36. Jillian should have celebrated her thirty-sixth birthday today, but she won’t. She’ll never celebrate another birthday. She’ll never eat birthday cake. She’ll never snuggle with her kids. She’ll never enjoy her favorite holiday – Halloween. She lost her life to cervical cancer.
The last time I saw Jillian was last year on her birthday. It wasn’t joyous. I think we all tried to make it joyous, but it was quite sad. Jillian was in hospice and she was nearing the end. I plotted with her friends and family to surprise her, and surprised she was.
I had never been to hospice before. Despite all the work I do in the cancer community I had never visited someone in hospice. I don’t know what I was expecting, but whatever it was that is not what I saw. In fact, it was just the opposite of anything I think of what “in hospice” would be like. Jillian’s hospice was beautiful. It was serene and everyone was friendly. It didn’t feel of death. Until I walked in and saw Jillian. There she was, sitting in her bed looking like Jillian, except she was very pale and her hair was darker. She was also quiet. Something that Jillian was not.
When she saw me walk into her hospice room, she looked as if she had seen a ghost. In some ways; I assume I looked that way too. I sat in a chair on the side of her bed. She reached out to hold my hand. Her hand was cold. My hand was warm. Jillian kept stroking my hand with hers and she looked intently at me. She kept commenting how warm I was. I’m always warm. My cold friends are always snuggling up to me and soaking up my warmth. Normally, I don’t mind, but this time I felt so uneasy about it. Perhaps because I could see the inevitable in her eyes. Perhaps she could see that reflection in mine. Perhaps because I so desperately wish I could fix it. Or perhaps it’s because we both knew this would most likely be the last time we saw each other — and it was. But that won’t be my final memories.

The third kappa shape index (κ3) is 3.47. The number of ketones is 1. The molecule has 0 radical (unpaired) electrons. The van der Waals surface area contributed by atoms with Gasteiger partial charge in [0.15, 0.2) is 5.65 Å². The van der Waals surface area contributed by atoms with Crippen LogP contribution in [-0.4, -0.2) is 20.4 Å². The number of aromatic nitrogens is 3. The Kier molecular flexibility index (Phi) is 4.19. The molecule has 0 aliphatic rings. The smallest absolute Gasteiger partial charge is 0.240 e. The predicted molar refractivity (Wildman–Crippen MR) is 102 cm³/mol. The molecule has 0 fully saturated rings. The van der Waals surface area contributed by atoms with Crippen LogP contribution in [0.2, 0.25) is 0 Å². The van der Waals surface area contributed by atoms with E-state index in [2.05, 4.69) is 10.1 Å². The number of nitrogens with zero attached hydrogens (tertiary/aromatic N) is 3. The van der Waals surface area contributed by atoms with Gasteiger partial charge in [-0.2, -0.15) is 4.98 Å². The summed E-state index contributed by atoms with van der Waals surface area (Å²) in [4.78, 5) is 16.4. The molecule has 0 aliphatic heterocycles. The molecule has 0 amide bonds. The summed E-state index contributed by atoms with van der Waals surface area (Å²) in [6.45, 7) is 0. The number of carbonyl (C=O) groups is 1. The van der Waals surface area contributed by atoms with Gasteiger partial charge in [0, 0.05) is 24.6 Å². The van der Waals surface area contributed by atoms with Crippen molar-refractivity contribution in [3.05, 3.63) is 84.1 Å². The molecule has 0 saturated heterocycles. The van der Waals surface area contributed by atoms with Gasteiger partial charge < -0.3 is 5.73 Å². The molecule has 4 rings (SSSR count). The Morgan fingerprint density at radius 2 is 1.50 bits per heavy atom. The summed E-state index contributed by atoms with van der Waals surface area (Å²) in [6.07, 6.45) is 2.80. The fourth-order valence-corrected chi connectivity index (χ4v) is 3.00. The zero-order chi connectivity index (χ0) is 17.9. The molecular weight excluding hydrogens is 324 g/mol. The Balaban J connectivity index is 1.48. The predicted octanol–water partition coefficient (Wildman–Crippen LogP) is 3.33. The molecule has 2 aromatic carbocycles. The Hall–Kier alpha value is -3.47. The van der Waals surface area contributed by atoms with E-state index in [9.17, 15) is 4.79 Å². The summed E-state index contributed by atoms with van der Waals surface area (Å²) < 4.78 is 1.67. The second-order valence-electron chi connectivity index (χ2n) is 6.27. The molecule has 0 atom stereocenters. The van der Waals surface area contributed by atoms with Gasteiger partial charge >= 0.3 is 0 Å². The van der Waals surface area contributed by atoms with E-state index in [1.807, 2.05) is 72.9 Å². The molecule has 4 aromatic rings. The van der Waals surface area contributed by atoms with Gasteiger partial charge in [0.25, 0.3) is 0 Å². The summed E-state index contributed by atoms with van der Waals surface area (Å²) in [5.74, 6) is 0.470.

My memories of Jillian will be her potty mouth, that she had some soul to her, that she didn’t want to die, that she didn’t want to leave her boys, that she was sad the medical advancement didn’t happen fast enough for her.
I’ll remember what an outspoken advocate she was. I’ll remember her telling me from her hospice bed that the work I do is important and to keep it up. With so much death it can be hard to keep doing this work. But that is exactly why I can’t give up. Via social media I watch as Jillian’s friends, family and boys go on without her. At times it is painful and I have to keep scrolling. But this is why the elimination of suffering and death due to HPV related cancer — especially, cervical cancer has to keep pushing forward. The time is now. I’ll continue this work not only for Jillian. But for Curtissa, Nanette, Lisa and so many others, too. It’s what Jillian would have wanted. It’s the only birthday present that I know she would want. Happy Birthday, Jillian! You are missed.
Tamika Felder is a women’s health advocate, educator, mobilizer, author, and the Chief Visionary at Cervivor, a nonprofit dedicated to cervical cancer advocacy and support.